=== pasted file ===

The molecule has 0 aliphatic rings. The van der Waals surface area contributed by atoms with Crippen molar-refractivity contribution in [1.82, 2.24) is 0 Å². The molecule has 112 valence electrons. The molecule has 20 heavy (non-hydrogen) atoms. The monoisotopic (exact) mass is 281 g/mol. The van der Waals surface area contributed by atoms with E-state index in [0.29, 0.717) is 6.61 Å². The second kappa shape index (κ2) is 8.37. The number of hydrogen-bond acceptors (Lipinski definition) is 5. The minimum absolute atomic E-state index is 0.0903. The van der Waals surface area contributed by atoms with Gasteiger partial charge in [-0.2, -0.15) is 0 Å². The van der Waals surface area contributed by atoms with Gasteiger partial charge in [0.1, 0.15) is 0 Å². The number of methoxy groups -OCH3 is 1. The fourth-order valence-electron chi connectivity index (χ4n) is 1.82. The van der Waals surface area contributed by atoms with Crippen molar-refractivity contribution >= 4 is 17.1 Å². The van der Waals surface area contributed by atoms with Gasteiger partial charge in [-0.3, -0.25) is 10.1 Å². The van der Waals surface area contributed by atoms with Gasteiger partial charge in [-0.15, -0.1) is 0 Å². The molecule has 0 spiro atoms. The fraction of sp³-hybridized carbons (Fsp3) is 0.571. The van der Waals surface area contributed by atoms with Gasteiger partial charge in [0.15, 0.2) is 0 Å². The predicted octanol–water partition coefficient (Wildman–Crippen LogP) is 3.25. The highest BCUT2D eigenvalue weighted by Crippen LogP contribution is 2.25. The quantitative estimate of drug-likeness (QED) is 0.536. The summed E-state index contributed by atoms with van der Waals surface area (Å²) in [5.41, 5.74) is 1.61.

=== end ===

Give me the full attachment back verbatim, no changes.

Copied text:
The molecule has 0 aliphatic rings. The van der Waals surface area contributed by atoms with Crippen molar-refractivity contribution in [1.82, 2.24) is 0 Å². The molecule has 112 valence electrons. The molecule has 20 heavy (non-hydrogen) atoms. The monoisotopic (exact) mass is 281 g/mol. The van der Waals surface area contributed by atoms with E-state index in [0.29, 0.717) is 6.61 Å². The second kappa shape index (κ2) is 8.37. The number of hydrogen-bond acceptors (Lipinski definition) is 5. The minimum absolute atomic E-state index is 0.0903. The van der Waals surface area contributed by atoms with Gasteiger partial charge in [-0.2, -0.15) is 0 Å². The van der Waals surface area contributed by atoms with Gasteiger partial charge in [0.1, 0.15) is 0 Å². The number of methoxy groups -OCH3 is 1. The fourth-order valence-electron chi connectivity index (χ4n) is 1.82. The van der Waals surface area contributed by atoms with Crippen molar-refractivity contribution >= 4 is 17.1 Å². The van der Waals surface area contributed by atoms with Gasteiger partial charge in [-0.3, -0.25) is 10.1 Å². The van der Waals surface area contributed by atoms with Gasteiger partial charge in [-0.15, -0.1) is 0 Å². The molecule has 0 spiro atoms. The fraction of sp³-hybridized carbons (Fsp3) is 0.571. The van der Waals surface area contributed by atoms with Gasteiger partial charge in [0.15, 0.2) is 0 Å². The predicted octanol–water partition coefficient (Wildman–Crippen LogP) is 3.25. The highest BCUT2D eigenvalue weighted by Crippen LogP contribution is 2.25. The quantitative estimate of drug-likeness (QED) is 0.536. The summed E-state index contributed by atoms with van der Waals surface area (Å²) in [5.41, 5.74) is 1.61.